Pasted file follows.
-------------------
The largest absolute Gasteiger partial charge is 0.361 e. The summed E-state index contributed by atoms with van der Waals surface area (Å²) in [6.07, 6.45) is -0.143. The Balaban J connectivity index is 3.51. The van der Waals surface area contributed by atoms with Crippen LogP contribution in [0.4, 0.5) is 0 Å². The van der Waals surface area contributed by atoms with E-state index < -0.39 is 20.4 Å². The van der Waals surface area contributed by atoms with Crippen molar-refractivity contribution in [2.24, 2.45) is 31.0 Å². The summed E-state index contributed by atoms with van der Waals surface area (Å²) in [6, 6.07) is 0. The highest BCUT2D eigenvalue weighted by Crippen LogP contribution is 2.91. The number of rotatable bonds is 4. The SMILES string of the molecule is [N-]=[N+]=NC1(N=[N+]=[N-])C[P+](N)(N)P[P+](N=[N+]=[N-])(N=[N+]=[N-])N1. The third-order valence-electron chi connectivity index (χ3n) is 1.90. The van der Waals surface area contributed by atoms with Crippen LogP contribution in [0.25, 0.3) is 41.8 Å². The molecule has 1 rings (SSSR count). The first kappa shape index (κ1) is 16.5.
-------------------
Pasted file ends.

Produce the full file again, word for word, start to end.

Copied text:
The largest absolute Gasteiger partial charge is 0.361 e. The summed E-state index contributed by atoms with van der Waals surface area (Å²) in [6.07, 6.45) is -0.143. The Balaban J connectivity index is 3.51. The van der Waals surface area contributed by atoms with Crippen LogP contribution in [0.4, 0.5) is 0 Å². The van der Waals surface area contributed by atoms with E-state index < -0.39 is 20.4 Å². The van der Waals surface area contributed by atoms with Crippen molar-refractivity contribution in [2.24, 2.45) is 31.0 Å². The summed E-state index contributed by atoms with van der Waals surface area (Å²) in [6, 6.07) is 0. The highest BCUT2D eigenvalue weighted by Crippen LogP contribution is 2.91. The number of rotatable bonds is 4. The SMILES string of the molecule is [N-]=[N+]=NC1(N=[N+]=[N-])C[P+](N)(N)P[P+](N=[N+]=[N-])(N=[N+]=[N-])N1. The third-order valence-electron chi connectivity index (χ3n) is 1.90. The van der Waals surface area contributed by atoms with Crippen LogP contribution in [0.25, 0.3) is 41.8 Å². The molecule has 1 rings (SSSR count). The first kappa shape index (κ1) is 16.5.